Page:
How to Help Toddlers Prepare to Write

Ian, Lila, and Tom aren’t writing. They are drawing!

Contrary to the ideas of some preschool teachers, most three year olds don’t write their names.  In truth, most young fours don’t either.  I refuse to count the kids who “draw” their names like the photo above.  That isn’t writing.  That is drawing, the same as if I copied my name in Mandarin.  I would be drawing the characters, not writing.  Writing requires that I know the correct start and sequence of strokes.

So…What can you do to help late twos and the threes prepare to write?

The mom of a toddler brother of a private client asked me, and I know this child uses his fist to hold a crayon.  Improving his grasping skills should be one big goal, and there are a bunch of fun toys that can support this.  Read Water Wow: Summer Pre-writing Fun on the Road  and read LEGO Duplo My First Car Creations: Putting Together Cars, Building Hand Coordination for two great toys that kids in this age group will love.

 Another way to prepare a young child for handwriting is to build a child’s skilled use of spoons and forks for self-feeding.  I wrote a post on this  How Using Utensils To Eat Prepares Your Child To Write  , and I don’t think parents always fully understand that offering finger foods isn’t going to build hand skills after age 2, unless your child is very physically delayed.  Once they can pop a chicken nugget into their mouth, finger feeding isn’t building hand control.  It certainly isn’t enhancing grasp!  Getting a child the right utensils seems to be an issue in many homes.  Pre-pandemic, I did live EI sessions, and regularly asked parents to throw out those infant feeding spoons (they have a tiny bowl and a super-long handle) because they DO NOT HELP YOUR CHILD SELF-FEED.  THEY MAKE IT HARDER.  Read Which Spoon Is Best To Teach Grown-Up Grasp?  and Teach Spoon Grip By Making It Fun And Sharing a Laugh With Your Child   to find good utensils that support hand control.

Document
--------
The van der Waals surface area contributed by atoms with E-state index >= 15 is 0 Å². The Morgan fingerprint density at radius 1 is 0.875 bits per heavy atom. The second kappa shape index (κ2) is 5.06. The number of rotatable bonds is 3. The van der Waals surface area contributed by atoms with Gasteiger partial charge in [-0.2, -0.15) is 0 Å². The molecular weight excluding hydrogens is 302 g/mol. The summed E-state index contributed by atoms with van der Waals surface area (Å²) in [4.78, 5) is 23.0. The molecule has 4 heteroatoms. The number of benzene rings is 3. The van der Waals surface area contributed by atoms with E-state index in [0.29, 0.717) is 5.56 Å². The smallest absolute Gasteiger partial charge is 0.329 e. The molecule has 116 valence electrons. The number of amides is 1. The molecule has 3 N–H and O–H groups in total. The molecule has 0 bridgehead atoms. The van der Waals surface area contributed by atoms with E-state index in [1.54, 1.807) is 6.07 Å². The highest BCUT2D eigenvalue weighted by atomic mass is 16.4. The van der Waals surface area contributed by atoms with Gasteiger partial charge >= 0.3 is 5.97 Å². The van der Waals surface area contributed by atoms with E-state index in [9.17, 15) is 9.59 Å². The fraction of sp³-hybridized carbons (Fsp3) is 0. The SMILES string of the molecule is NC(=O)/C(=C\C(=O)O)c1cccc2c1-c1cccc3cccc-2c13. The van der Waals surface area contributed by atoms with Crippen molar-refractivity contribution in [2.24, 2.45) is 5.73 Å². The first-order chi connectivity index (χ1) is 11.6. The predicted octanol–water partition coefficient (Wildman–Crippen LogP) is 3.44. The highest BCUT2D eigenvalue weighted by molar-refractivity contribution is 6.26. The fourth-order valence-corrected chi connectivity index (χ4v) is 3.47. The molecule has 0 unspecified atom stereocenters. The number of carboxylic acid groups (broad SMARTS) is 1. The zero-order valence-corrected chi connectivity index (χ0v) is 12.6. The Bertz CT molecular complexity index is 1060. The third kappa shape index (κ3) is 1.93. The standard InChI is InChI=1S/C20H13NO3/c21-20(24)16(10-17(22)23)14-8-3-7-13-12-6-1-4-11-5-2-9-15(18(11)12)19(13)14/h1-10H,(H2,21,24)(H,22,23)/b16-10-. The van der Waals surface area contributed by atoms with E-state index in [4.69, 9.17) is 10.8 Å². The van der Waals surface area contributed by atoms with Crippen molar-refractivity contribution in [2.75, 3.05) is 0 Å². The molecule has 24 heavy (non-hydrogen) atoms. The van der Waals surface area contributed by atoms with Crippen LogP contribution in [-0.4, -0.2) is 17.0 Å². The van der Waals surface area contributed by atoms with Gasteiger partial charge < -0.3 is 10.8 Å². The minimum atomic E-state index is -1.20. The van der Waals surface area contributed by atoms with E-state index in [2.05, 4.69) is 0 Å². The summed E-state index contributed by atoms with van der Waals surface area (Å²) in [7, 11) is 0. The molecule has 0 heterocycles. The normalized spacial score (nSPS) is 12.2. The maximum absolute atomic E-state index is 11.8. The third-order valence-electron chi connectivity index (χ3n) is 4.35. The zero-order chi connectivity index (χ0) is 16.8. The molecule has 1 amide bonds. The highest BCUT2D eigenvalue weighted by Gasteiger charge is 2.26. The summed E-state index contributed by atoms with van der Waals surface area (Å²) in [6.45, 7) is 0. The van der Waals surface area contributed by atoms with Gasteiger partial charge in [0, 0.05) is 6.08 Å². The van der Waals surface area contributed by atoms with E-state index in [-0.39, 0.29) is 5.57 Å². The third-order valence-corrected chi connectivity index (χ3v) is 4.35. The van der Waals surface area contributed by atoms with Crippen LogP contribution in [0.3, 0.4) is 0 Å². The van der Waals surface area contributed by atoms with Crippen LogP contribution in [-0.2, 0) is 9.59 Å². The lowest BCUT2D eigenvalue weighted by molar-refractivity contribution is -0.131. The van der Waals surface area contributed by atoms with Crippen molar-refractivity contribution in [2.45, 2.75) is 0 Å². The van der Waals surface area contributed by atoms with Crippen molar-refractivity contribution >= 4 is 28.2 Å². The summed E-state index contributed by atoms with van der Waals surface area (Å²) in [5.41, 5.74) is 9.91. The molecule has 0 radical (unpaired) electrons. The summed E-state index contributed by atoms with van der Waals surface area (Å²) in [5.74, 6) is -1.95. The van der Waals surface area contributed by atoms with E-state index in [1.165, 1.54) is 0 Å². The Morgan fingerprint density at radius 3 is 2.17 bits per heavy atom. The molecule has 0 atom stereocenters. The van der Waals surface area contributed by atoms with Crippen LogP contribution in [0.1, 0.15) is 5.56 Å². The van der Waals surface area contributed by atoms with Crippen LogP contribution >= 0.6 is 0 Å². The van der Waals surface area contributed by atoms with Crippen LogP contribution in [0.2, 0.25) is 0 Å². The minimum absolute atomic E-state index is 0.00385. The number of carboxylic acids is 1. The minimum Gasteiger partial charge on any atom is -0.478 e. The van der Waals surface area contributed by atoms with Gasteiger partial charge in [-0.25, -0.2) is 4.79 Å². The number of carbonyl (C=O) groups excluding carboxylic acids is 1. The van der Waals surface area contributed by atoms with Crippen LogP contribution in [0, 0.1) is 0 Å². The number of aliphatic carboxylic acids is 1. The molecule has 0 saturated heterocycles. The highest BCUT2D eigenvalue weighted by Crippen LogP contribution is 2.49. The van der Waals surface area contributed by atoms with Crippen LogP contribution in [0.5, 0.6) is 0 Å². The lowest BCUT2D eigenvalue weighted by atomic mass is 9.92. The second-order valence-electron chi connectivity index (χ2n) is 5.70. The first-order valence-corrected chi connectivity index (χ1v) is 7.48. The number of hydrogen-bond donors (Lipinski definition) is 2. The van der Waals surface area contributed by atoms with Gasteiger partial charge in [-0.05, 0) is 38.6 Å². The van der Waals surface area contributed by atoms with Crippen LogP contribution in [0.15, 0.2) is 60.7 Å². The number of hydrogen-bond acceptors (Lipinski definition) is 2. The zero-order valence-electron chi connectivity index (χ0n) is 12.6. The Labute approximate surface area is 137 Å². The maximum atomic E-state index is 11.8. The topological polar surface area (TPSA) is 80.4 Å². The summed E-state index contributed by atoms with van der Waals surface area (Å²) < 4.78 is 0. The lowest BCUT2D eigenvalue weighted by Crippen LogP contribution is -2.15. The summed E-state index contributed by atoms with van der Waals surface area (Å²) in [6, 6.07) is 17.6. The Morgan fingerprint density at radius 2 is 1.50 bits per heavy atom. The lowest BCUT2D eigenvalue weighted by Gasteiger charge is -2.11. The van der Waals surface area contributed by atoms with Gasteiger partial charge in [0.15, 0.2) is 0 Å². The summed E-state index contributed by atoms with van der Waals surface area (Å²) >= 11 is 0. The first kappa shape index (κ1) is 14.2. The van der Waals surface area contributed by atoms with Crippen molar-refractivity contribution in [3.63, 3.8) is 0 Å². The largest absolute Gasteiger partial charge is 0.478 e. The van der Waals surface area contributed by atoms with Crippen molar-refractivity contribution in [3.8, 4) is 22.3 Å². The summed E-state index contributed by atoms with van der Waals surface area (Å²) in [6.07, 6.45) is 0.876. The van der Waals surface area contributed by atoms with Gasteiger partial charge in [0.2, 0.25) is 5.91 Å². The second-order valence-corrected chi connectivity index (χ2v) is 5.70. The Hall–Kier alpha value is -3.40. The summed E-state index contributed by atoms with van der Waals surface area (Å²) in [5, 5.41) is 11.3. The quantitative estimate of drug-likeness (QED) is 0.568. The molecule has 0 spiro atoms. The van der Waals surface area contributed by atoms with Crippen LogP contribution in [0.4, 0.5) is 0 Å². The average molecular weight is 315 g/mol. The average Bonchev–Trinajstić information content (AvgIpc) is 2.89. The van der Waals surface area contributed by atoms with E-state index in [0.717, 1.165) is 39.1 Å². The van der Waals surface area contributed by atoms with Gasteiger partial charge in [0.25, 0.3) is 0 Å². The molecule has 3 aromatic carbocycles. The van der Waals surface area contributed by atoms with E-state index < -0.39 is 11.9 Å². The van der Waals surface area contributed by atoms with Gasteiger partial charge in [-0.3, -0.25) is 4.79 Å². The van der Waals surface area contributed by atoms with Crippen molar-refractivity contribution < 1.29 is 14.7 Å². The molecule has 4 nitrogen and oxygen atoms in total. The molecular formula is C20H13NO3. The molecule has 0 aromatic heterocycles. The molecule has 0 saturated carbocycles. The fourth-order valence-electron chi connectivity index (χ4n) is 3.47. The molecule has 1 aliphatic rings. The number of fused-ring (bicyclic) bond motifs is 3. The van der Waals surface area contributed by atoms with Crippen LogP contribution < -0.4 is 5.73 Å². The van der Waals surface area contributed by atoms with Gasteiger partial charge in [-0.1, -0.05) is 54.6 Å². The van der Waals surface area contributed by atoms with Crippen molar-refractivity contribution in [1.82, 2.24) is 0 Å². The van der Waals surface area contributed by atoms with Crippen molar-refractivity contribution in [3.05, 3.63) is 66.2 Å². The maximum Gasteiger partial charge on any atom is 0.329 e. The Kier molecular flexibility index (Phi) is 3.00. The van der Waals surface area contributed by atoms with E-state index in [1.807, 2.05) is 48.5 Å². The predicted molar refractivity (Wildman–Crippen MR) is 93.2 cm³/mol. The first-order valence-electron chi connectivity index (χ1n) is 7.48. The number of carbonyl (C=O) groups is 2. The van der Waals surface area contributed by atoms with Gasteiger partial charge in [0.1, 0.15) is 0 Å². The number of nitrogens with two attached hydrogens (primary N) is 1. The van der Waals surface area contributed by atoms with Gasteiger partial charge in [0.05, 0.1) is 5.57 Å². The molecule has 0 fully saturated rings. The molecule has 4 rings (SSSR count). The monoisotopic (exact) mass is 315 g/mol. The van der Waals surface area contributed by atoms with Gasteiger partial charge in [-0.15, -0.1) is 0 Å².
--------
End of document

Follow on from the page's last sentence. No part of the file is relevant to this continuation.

The use of a vertical easel, the kind found in any preschool classroom, can build hand control and prevent the development of an awkward crayon grasp.  Stabilize the paper with clips or tape, because young children will not hold loose paper while coloring.  Using a screen stylus builds finger strength and makes drag-and-drop screen time into a hand exercise.  

Crayola’s PipSqueak markers and their My First Crayons are great choices for pre-writing.  ColorWonder paper and markers will not make a mess.  They will save your MIL’s couch at the same time!

Enhancing bilateral assembly skills will prepare a child for the visual-perceptual and midline awareness needed for handwriting.  I love MagnaTiles and DUPLO blocks, but there are other ways to build.  A great variety of building materials will support a typically-developing child.  Sitting passively in front of a screen will not.  Safety scissors should be offered.  The kind that really work: Lakeshore Scissors for Toddlers That Only Cut the Paper, Not the Toddler

Finally, young children need to see adults and older siblings drawing and writing.  If your older kids are addicted to screens, you will have to be the one coloring and drawing.  During stressful times, this might help you relax as well.

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